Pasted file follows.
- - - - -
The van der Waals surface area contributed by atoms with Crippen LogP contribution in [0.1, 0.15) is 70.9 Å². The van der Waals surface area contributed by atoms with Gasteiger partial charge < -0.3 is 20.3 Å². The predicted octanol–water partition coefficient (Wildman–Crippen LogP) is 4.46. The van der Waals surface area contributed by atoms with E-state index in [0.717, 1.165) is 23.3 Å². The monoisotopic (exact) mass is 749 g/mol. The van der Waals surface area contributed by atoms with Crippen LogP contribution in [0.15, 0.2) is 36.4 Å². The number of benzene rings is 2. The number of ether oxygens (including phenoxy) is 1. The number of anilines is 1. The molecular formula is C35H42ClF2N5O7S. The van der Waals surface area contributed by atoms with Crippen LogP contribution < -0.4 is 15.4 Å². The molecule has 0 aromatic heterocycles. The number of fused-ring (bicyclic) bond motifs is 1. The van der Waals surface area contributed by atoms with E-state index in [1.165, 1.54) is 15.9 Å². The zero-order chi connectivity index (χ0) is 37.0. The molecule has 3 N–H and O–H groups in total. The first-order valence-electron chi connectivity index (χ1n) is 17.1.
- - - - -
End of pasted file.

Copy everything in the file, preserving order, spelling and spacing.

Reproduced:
The van der Waals surface area contributed by atoms with Crippen LogP contribution in [0.1, 0.15) is 70.9 Å². The van der Waals surface area contributed by atoms with Gasteiger partial charge < -0.3 is 20.3 Å². The predicted octanol–water partition coefficient (Wildman–Crippen LogP) is 4.46. The van der Waals surface area contributed by atoms with E-state index in [0.717, 1.165) is 23.3 Å². The monoisotopic (exact) mass is 749 g/mol. The van der Waals surface area contributed by atoms with Crippen LogP contribution in [0.15, 0.2) is 36.4 Å². The number of benzene rings is 2. The number of ether oxygens (including phenoxy) is 1. The number of anilines is 1. The molecular formula is C35H42ClF2N5O7S. The van der Waals surface area contributed by atoms with Crippen LogP contribution < -0.4 is 15.4 Å². The molecule has 0 aromatic heterocycles. The number of fused-ring (bicyclic) bond motifs is 1. The van der Waals surface area contributed by atoms with E-state index in [1.165, 1.54) is 15.9 Å². The zero-order chi connectivity index (χ0) is 37.0. The molecule has 3 N–H and O–H groups in total. The first-order valence-electron chi connectivity index (χ1n) is 17.1.